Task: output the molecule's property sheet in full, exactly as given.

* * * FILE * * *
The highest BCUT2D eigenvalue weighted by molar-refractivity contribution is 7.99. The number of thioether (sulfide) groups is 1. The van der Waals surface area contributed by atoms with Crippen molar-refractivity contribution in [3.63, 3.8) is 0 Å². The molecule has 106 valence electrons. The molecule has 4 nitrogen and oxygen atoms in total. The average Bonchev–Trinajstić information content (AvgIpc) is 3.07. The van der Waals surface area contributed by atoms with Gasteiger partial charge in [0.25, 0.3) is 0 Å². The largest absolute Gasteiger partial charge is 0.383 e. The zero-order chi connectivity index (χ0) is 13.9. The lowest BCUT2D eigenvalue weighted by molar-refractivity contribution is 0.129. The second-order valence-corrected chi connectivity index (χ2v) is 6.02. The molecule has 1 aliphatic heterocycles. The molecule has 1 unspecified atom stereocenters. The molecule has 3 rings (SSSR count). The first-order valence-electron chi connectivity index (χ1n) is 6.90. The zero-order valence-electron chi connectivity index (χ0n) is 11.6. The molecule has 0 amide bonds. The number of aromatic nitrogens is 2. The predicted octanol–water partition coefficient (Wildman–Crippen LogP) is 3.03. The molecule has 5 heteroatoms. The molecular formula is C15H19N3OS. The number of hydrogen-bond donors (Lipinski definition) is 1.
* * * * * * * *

The highest BCUT2D eigenvalue weighted by molar-refractivity contribution is 7.99. The number of thioether (sulfide) groups is 1. The van der Waals surface area contributed by atoms with Crippen molar-refractivity contribution in [3.63, 3.8) is 0 Å². The molecule has 106 valence electrons. The molecule has 4 nitrogen and oxygen atoms in total. The average Bonchev–Trinajstić information content (AvgIpc) is 3.07. The van der Waals surface area contributed by atoms with Gasteiger partial charge in [0.25, 0.3) is 0 Å². The largest absolute Gasteiger partial charge is 0.383 e. The zero-order chi connectivity index (χ0) is 13.9. The lowest BCUT2D eigenvalue weighted by molar-refractivity contribution is 0.129. The second-order valence-corrected chi connectivity index (χ2v) is 6.02. The molecule has 1 aliphatic heterocycles. The molecule has 1 unspecified atom stereocenters. The molecule has 3 rings (SSSR count). The first-order valence-electron chi connectivity index (χ1n) is 6.90. The zero-order valence-electron chi connectivity index (χ0n) is 11.6. The molecule has 0 amide bonds. The number of aromatic nitrogens is 2. The predicted octanol–water partition coefficient (Wildman–Crippen LogP) is 3.03. The molecule has 5 heteroatoms. The molecular formula is C15H19N3OS. The number of hydrogen-bond donors (Lipinski definition) is 1.